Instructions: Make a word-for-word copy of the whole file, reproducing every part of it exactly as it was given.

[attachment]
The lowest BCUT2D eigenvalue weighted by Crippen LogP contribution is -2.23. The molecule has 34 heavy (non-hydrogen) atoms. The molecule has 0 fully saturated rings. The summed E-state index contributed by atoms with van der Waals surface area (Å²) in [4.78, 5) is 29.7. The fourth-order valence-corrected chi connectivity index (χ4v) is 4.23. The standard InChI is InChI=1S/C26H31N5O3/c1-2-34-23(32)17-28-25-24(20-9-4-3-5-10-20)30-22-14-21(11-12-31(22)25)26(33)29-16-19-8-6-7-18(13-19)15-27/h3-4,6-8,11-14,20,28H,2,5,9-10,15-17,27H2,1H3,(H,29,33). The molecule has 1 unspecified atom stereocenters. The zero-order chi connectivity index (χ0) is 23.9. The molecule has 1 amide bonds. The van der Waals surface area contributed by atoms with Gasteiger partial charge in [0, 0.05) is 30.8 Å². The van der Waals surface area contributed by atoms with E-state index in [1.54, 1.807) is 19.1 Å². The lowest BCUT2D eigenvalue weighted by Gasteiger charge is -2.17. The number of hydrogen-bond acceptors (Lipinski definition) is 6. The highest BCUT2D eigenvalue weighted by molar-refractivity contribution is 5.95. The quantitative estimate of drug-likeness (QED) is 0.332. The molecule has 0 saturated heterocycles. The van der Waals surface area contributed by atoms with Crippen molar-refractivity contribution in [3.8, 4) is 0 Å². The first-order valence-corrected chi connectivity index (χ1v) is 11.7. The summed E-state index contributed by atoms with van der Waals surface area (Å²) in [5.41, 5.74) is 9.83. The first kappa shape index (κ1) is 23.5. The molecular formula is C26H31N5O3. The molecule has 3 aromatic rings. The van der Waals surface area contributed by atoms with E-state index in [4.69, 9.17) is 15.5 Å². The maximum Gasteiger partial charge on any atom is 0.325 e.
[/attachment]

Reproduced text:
The lowest BCUT2D eigenvalue weighted by Crippen LogP contribution is -2.23. The molecule has 34 heavy (non-hydrogen) atoms. The molecule has 0 fully saturated rings. The summed E-state index contributed by atoms with van der Waals surface area (Å²) in [4.78, 5) is 29.7. The fourth-order valence-corrected chi connectivity index (χ4v) is 4.23. The standard InChI is InChI=1S/C26H31N5O3/c1-2-34-23(32)17-28-25-24(20-9-4-3-5-10-20)30-22-14-21(11-12-31(22)25)26(33)29-16-19-8-6-7-18(13-19)15-27/h3-4,6-8,11-14,20,28H,2,5,9-10,15-17,27H2,1H3,(H,29,33). The molecule has 1 unspecified atom stereocenters. The zero-order chi connectivity index (χ0) is 23.9. The molecule has 1 amide bonds. The van der Waals surface area contributed by atoms with Gasteiger partial charge in [0, 0.05) is 30.8 Å². The van der Waals surface area contributed by atoms with E-state index in [1.54, 1.807) is 19.1 Å². The lowest BCUT2D eigenvalue weighted by Gasteiger charge is -2.17. The number of hydrogen-bond acceptors (Lipinski definition) is 6. The highest BCUT2D eigenvalue weighted by molar-refractivity contribution is 5.95. The quantitative estimate of drug-likeness (QED) is 0.332. The molecule has 0 saturated heterocycles. The van der Waals surface area contributed by atoms with Crippen molar-refractivity contribution in [3.8, 4) is 0 Å². The first-order valence-corrected chi connectivity index (χ1v) is 11.7. The summed E-state index contributed by atoms with van der Waals surface area (Å²) in [5.41, 5.74) is 9.83. The first kappa shape index (κ1) is 23.5. The molecular formula is C26H31N5O3. The molecule has 3 aromatic rings. The van der Waals surface area contributed by atoms with E-state index in [4.69, 9.17) is 15.5 Å². The maximum Gasteiger partial charge on any atom is 0.325 e.